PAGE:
Getting Elixir And Phoenix Set Up

11 February 2017 on development, elixir, phoenix, and programming. 2 minutes

Today I want to share a rather pleasant experience I’ve been having in the world of web development, and that is working with Elixir.

Elixir is a language created on top of the Erlang VM (BEAM) by one of Ruby/Rails core contributors José Valim and is designed to scale on systems that require concurrent processes.

Phoenix is a web framework built on top of Elixir, think Rails for Elixir. And it’s been widely adopted by many Ruby developers as a way to overcome performance limitations with a familiar syntax and similar patterns.

Installing Elixir

Let’s get to it. This guide assumes that you’re using MacOS, although the same could be performed on an Unix or Windows-based machine.

First we need to get Elixir installed:

brew update && brew install elixir

Because Elixir is still on version 1.4 (as the time of this writing), there haven’t been many attempts at version managers yet, however if you need to manage multiple versions of Elixir, asdf is a good candidate and I recommend you to check it out.

If everything worked out, you should be able to verify if Elixir has been installed on your system by running: elixir --version

Elixir comes with an interactive mode included (think irb, jsc etc…)


iex(1)> 40 + 2
iex(2)> "hello" <> " world"
"hello world" 

Installing Phoenix

When you install Elixir for the first time, you will need to get Hex installed. Hex is a package manager for Elixir and Erlang libraries (Again, think RubyGems, npm etc…)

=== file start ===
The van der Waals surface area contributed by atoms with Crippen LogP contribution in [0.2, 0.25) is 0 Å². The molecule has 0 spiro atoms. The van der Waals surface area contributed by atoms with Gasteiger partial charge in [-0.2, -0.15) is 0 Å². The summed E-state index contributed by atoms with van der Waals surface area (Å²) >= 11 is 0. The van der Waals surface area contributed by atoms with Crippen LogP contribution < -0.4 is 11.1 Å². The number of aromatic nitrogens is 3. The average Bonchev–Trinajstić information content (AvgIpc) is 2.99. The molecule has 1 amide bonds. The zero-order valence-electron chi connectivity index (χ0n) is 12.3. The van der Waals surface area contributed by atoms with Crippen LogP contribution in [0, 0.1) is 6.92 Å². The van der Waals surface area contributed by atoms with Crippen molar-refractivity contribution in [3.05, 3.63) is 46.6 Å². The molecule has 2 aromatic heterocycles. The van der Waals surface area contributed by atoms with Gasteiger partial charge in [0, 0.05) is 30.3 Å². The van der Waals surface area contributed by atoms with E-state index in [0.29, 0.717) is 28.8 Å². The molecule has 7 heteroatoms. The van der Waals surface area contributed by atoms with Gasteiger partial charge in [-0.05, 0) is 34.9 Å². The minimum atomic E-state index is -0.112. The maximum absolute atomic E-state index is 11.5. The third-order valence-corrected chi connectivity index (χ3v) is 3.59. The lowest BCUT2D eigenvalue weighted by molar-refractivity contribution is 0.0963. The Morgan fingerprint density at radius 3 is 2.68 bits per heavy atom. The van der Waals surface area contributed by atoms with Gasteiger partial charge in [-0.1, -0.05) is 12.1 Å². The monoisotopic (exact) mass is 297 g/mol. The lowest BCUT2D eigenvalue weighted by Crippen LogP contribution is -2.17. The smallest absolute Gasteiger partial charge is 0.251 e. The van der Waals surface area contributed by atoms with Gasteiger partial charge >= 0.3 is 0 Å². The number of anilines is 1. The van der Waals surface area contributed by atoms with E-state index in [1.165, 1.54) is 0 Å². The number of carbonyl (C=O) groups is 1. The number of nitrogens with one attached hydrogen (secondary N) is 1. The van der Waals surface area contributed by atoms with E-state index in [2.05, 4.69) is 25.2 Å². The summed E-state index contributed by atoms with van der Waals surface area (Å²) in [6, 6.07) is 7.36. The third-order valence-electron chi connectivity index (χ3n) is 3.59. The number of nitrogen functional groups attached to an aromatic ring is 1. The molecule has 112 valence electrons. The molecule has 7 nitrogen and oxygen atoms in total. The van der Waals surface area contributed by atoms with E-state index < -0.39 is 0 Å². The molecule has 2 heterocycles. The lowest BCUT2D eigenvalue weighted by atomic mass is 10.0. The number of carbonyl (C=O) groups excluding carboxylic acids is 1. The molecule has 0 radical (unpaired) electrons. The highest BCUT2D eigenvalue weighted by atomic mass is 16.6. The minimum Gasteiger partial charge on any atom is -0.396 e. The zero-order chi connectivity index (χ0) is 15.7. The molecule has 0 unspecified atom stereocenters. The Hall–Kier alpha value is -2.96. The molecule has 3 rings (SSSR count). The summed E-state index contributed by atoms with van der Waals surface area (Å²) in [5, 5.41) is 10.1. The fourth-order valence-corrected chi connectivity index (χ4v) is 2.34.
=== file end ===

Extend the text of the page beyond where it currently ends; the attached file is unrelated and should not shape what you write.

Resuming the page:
Here’s the command to install Hex (If you already have it installed, it’ll just upgrade to the latest version):

mix local.hex

Now onto the interesting bits. Installing Phoenix is as easy as:

mix archive.install

Basically what this will do is, it will query Hex for the latest published version of Phoenix and make it available for use with Elixir.


Once you have Phoenix installed, there’s a couple of dependencies to it. And they’re pretty reasonable IMO: node and postgres.

To install both, simply run:

brew install node && brew install postgres

PS.: I have had issues with my postgresql install via Homebrew, because I forgot my username/password. Make sure you have those before you continue.

Creating your first Phoenix Project

Run: mix my_app and cd into my_app to browse the files.

You can access the console by running:

iex -S mix phoenix.server

Before starting up the server, you will need to create the DB:

mix ecto.create

And then run the server:

mix phoenix.server

Phoenix has a few preset tasks to help you get started and learn more about the framework:

mix  # Generates a Phoenix channel
mix phoenix.gen.html     # Generates controller, model and views for an HTML based resource
mix phoenix.gen.json     # Generates a controller and model for a JSON based resource

The above commands are somewhat equivalent to Rails’ scaffold

Hope this guide is helpful and if you have any questions, please let me know.